Government figures have recently estimated that 920,000 tonnes of food waste is thrown out by the UK hospitality industry each year; the equivalent of £1.7bn worth of good food being wasted. Whilst this is only a small proportion of the 15 million tonnes of food wasted across the UK each year, there is still a need for the hospitality industry to address this problem post-haste.
Statistics from the Waste Resources and Action Programme (WRAP) estimate that 75% of the hospitality industry annual food waste is avoidable and could be dramatically reduced through various initiatives including ‘waste auditing’ and ‘stocktaking food waste’.
An example of such an initiative is FoodSave, which was launched in November 2013 and funded by the Mayor of London in partnership with the European Regional Development Fund and the London Waste and Recycling Board. The FoodSave scheme, with help from the Sustainable Restaurant Association, involves installing a waste auditing system into a participating kitchen to categorise and effectively ‘stocktake’ the food waste.
Further statistics from WRAP suggest that 21% of food waste in restaurants arises from spoilage, 45% from food preparation and 34% from food that comes back on plates and the waste audit system has the ability to classify all food waste into these categories to then allow effective waste benchmarking for the kitchen. However, the system only has the ability to record waste and some human input is required in order to actually reduce these waste levels.
A typical use would be to recycle the food waste by anaerobic digestion but, in a recent report, the House of Lords EU Committee are encouraging food and beverage operations to redistribute unsold food for human and animal consumption (where safe to do so) quoting that the amount of food wasted by EU nations had reached “the equivalent of nearly the entire level of net food production of sub-Saharan Africa”.
WRAP suggest that by not throwing away ‘good food’ and ensuring other food waste, like peelings, cores and bones are directed to anaerobic digestion, UK pubs, restaurants and hotels could save in the region of £720 million per year.
Research from WRAP also reports that the cost of food being wasted in the UK from the Hospitality and Food Service sector is estimated to be £2.5bn per year in 2011 and rising to levels of £3.0bn per year by 2016. The research goes on to say that these Hospitality and Food Service outlets produce nearly 3 million tonnes of waste per year; packaging accounts for 1.3 million tonnes, food waste produces 0.92 million tonnes and other ‘non-food’ waste, such as disposable paper towels, equates to 0.66 million tonnes.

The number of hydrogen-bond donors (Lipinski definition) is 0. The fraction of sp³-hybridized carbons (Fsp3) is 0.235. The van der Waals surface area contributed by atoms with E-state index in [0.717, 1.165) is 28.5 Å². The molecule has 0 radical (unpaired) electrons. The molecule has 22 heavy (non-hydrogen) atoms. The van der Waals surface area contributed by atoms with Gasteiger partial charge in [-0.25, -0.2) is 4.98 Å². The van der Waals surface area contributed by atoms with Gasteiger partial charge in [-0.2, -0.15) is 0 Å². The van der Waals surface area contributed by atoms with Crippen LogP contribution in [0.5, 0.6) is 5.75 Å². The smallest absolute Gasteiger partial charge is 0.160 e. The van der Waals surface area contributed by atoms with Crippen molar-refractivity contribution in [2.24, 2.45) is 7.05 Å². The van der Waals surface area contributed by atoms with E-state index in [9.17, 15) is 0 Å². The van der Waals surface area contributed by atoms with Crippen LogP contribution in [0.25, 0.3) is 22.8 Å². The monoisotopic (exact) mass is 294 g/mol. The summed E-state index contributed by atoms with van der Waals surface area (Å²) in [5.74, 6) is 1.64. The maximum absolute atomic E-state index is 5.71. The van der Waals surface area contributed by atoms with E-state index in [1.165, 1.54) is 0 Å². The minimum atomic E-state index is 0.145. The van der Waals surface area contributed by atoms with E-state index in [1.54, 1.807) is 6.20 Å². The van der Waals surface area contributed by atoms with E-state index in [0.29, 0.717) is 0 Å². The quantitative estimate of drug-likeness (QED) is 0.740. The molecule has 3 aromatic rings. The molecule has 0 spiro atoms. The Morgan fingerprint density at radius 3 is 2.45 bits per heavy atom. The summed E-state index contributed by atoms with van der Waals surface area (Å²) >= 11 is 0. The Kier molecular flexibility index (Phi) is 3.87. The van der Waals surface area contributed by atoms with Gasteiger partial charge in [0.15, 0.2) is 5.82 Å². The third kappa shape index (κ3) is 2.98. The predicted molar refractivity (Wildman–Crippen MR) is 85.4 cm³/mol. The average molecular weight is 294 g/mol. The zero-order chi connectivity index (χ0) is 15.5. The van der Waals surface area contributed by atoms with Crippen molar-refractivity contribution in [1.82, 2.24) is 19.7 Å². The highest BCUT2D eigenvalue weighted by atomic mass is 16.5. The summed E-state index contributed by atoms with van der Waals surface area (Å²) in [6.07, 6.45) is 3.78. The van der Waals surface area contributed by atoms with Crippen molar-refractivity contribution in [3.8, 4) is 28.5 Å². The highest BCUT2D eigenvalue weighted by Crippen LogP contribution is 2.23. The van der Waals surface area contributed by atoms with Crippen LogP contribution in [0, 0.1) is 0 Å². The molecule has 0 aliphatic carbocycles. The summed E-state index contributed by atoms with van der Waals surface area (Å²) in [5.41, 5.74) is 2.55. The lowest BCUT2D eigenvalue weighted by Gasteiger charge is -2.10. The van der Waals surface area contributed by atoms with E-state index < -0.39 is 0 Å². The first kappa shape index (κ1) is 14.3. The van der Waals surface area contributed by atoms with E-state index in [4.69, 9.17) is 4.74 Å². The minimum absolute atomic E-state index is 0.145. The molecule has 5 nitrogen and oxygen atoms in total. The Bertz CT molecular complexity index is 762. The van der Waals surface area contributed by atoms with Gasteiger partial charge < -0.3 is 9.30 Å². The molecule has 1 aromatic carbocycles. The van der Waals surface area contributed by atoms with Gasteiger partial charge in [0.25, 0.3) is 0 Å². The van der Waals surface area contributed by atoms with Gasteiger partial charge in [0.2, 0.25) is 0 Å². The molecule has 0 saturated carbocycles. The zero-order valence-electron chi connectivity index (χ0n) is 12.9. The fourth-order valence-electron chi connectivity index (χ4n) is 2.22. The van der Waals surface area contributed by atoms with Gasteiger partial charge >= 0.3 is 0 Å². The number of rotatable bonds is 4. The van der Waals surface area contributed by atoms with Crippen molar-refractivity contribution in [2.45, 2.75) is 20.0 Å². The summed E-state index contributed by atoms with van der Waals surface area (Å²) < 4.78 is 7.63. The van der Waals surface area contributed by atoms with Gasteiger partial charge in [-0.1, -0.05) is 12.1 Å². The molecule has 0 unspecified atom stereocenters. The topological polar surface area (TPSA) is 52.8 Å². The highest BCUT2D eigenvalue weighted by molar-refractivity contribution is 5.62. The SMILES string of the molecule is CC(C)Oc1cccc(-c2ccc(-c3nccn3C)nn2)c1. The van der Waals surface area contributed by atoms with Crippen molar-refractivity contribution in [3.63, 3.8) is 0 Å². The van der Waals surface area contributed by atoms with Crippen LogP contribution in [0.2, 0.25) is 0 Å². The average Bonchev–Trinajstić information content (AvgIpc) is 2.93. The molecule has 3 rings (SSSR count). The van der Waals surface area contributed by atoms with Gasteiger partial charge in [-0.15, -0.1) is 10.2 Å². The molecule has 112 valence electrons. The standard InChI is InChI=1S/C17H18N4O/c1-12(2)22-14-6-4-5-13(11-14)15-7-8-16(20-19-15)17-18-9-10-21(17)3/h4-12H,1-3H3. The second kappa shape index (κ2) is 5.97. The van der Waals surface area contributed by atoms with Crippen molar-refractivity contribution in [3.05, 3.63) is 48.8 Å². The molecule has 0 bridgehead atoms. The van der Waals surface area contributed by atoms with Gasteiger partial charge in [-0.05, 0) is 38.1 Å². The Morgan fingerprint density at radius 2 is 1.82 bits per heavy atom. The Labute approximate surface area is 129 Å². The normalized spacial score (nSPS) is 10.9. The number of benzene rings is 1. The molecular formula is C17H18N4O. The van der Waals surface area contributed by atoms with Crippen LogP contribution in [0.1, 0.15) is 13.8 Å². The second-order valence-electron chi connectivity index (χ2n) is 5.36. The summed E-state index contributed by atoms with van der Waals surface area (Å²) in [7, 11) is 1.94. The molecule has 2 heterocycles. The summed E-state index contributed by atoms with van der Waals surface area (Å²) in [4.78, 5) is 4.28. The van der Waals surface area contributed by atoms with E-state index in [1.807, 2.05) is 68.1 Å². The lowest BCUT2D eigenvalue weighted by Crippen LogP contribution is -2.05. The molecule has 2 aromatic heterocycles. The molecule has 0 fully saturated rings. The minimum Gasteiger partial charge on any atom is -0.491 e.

In addition to the above, it is estimated that a further 130,000 tonnes of food is wasted during the preparation of ready to serve foods, such as sandwiches, soups and ready-meals, at hospitality and food sector manufacturing sites.
It is clear there is much to be done in the UK and the EU to improve sustainability through reducing food wastage but the hospitality industry is in a very strong position to make a considerable contribution to the nation’s efforts to reduce the predicted £3bn per year of wastage that is expected to be reached by 2016.
This food wastage, coupled with the fact that 90% of UK restaurants have experienced a rise in food costs over the last year, is putting head chefs and food & beverage controllers under new pressures and the price of food is expected to continue to rise above the rate of inflation.
At arena4finance, we understand this burden being placed on head chefs and F&B controllers and now offer a one day course in ‘Cost Control for F&B Operations’. This one day course, designed for all food and beverage establishments, takes a practical approach to understanding how to control food costs and consequently manage menu pricing and gross profit in your organisation.
To develop this course further, we are conducting a short survey with the intent of providing greater assistance to F&B businesses with the control of food costs as they continue to rise. We would appreciate your response to the survey to help us deliver valuable content.
We are also working in Association with the National Coastal Tourism Academy (NCTA) to deliver this course to a wider market. arena4finance and the NCTA will help delegates understand pricing methods and the control of gross profit, as well as assisting them with the effective execution of daily financial tasks such as ordering, purchasing and gross profit calculation. Since staffing costs tend to be a significant expense alongside food costs in food and beverage establishments, the course will also cover wage and salary controls. For further information on the course and upcoming dates, please contact Joanne Huey.
At arena4finance, we are also delighted to be working in partnership with APSE, the Association for Public Service Excellence, to launch a new course to the Public Sector. The one day course, entitled Controlling Food Costs, will be delivered by arena4finance’s Head of Professional Development Debra Adams and supported by APSE’s Principal Trainer Jan Kennedy, and is designed for all those working in public sector catering; including schools, hospitals and public buildings.
For more information on our upcoming courses, please visit our events calendar.
What are you currently doing (or planning to do) to reduce waste and control F&B costs in your organisation? Let us know by email to firstname.lastname@example.org.
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